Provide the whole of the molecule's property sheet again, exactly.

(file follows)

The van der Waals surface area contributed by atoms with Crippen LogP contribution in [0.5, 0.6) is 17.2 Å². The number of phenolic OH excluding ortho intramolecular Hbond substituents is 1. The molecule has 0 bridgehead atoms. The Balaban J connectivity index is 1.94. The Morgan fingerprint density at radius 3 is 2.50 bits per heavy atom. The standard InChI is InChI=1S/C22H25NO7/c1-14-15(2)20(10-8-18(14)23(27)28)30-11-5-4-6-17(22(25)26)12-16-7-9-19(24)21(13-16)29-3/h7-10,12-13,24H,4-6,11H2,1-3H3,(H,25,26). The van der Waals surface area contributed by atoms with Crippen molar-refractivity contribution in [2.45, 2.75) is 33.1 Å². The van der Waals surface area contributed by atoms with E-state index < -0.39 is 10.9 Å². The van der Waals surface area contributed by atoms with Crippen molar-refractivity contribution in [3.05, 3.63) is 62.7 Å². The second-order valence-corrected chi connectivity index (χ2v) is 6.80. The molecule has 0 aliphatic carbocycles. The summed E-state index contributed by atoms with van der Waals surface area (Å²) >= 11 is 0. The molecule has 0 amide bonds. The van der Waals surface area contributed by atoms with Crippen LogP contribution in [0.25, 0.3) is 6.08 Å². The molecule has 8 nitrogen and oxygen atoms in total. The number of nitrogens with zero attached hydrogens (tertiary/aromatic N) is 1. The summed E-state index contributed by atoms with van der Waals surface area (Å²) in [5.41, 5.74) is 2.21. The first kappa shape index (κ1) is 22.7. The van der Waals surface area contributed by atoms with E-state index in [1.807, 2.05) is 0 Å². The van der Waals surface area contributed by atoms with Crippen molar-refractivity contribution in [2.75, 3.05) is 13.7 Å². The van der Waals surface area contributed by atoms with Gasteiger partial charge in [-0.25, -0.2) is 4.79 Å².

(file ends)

The van der Waals surface area contributed by atoms with Crippen LogP contribution in [0.5, 0.6) is 17.2 Å². The number of phenolic OH excluding ortho intramolecular Hbond substituents is 1. The molecule has 0 bridgehead atoms. The Balaban J connectivity index is 1.94. The Morgan fingerprint density at radius 3 is 2.50 bits per heavy atom. The standard InChI is InChI=1S/C22H25NO7/c1-14-15(2)20(10-8-18(14)23(27)28)30-11-5-4-6-17(22(25)26)12-16-7-9-19(24)21(13-16)29-3/h7-10,12-13,24H,4-6,11H2,1-3H3,(H,25,26). The van der Waals surface area contributed by atoms with Crippen molar-refractivity contribution in [2.45, 2.75) is 33.1 Å². The van der Waals surface area contributed by atoms with E-state index < -0.39 is 10.9 Å². The van der Waals surface area contributed by atoms with Crippen molar-refractivity contribution in [3.05, 3.63) is 62.7 Å². The second-order valence-corrected chi connectivity index (χ2v) is 6.80. The molecule has 0 aliphatic carbocycles. The summed E-state index contributed by atoms with van der Waals surface area (Å²) >= 11 is 0. The molecule has 0 amide bonds. The van der Waals surface area contributed by atoms with Crippen LogP contribution in [0.25, 0.3) is 6.08 Å². The molecule has 8 nitrogen and oxygen atoms in total. The number of nitrogens with zero attached hydrogens (tertiary/aromatic N) is 1. The summed E-state index contributed by atoms with van der Waals surface area (Å²) in [5.41, 5.74) is 2.21. The first kappa shape index (κ1) is 22.7. The van der Waals surface area contributed by atoms with E-state index in [1.807, 2.05) is 0 Å². The van der Waals surface area contributed by atoms with Crippen molar-refractivity contribution in [2.75, 3.05) is 13.7 Å². The van der Waals surface area contributed by atoms with Gasteiger partial charge in [-0.25, -0.2) is 4.79 Å².